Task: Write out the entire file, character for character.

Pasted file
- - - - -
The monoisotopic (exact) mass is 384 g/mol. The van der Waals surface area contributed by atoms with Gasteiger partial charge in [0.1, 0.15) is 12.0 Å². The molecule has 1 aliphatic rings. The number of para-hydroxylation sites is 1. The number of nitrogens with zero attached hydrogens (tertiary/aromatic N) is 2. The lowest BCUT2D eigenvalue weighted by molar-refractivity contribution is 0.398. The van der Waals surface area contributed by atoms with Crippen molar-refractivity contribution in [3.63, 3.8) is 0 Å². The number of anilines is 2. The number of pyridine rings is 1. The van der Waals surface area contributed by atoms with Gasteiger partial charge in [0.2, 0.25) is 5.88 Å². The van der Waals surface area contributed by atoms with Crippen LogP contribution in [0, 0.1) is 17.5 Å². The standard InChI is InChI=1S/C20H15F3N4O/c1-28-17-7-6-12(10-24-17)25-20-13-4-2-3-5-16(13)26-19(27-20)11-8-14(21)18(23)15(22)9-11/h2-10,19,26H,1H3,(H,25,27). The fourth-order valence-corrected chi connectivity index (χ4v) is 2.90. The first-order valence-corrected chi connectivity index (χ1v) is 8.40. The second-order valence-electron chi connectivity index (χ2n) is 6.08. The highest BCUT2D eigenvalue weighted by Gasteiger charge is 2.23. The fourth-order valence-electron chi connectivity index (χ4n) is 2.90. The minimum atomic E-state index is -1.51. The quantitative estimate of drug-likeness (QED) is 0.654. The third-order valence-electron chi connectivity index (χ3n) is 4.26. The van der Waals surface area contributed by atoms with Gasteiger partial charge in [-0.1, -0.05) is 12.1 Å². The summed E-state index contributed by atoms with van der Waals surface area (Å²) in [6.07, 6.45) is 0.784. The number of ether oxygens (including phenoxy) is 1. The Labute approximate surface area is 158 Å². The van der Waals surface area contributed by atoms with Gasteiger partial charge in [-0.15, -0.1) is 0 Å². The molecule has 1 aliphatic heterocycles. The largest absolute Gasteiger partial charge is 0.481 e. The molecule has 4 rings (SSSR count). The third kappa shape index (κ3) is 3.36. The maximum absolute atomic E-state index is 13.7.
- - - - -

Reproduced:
The monoisotopic (exact) mass is 384 g/mol. The van der Waals surface area contributed by atoms with Gasteiger partial charge in [0.1, 0.15) is 12.0 Å². The molecule has 1 aliphatic rings. The number of para-hydroxylation sites is 1. The number of nitrogens with zero attached hydrogens (tertiary/aromatic N) is 2. The lowest BCUT2D eigenvalue weighted by molar-refractivity contribution is 0.398. The van der Waals surface area contributed by atoms with Crippen molar-refractivity contribution in [3.63, 3.8) is 0 Å². The number of anilines is 2. The number of pyridine rings is 1. The van der Waals surface area contributed by atoms with Gasteiger partial charge in [0.2, 0.25) is 5.88 Å². The van der Waals surface area contributed by atoms with Crippen LogP contribution in [0, 0.1) is 17.5 Å². The standard InChI is InChI=1S/C20H15F3N4O/c1-28-17-7-6-12(10-24-17)25-20-13-4-2-3-5-16(13)26-19(27-20)11-8-14(21)18(23)15(22)9-11/h2-10,19,26H,1H3,(H,25,27). The fourth-order valence-corrected chi connectivity index (χ4v) is 2.90. The first-order valence-corrected chi connectivity index (χ1v) is 8.40. The second-order valence-electron chi connectivity index (χ2n) is 6.08. The highest BCUT2D eigenvalue weighted by Gasteiger charge is 2.23. The fourth-order valence-electron chi connectivity index (χ4n) is 2.90. The minimum atomic E-state index is -1.51. The quantitative estimate of drug-likeness (QED) is 0.654. The third-order valence-electron chi connectivity index (χ3n) is 4.26. The van der Waals surface area contributed by atoms with Gasteiger partial charge in [-0.1, -0.05) is 12.1 Å². The summed E-state index contributed by atoms with van der Waals surface area (Å²) in [6.07, 6.45) is 0.784. The number of ether oxygens (including phenoxy) is 1. The Labute approximate surface area is 158 Å². The van der Waals surface area contributed by atoms with Gasteiger partial charge in [-0.15, -0.1) is 0 Å². The molecule has 1 aliphatic heterocycles. The largest absolute Gasteiger partial charge is 0.481 e. The molecule has 4 rings (SSSR count). The third kappa shape index (κ3) is 3.36. The maximum absolute atomic E-state index is 13.7.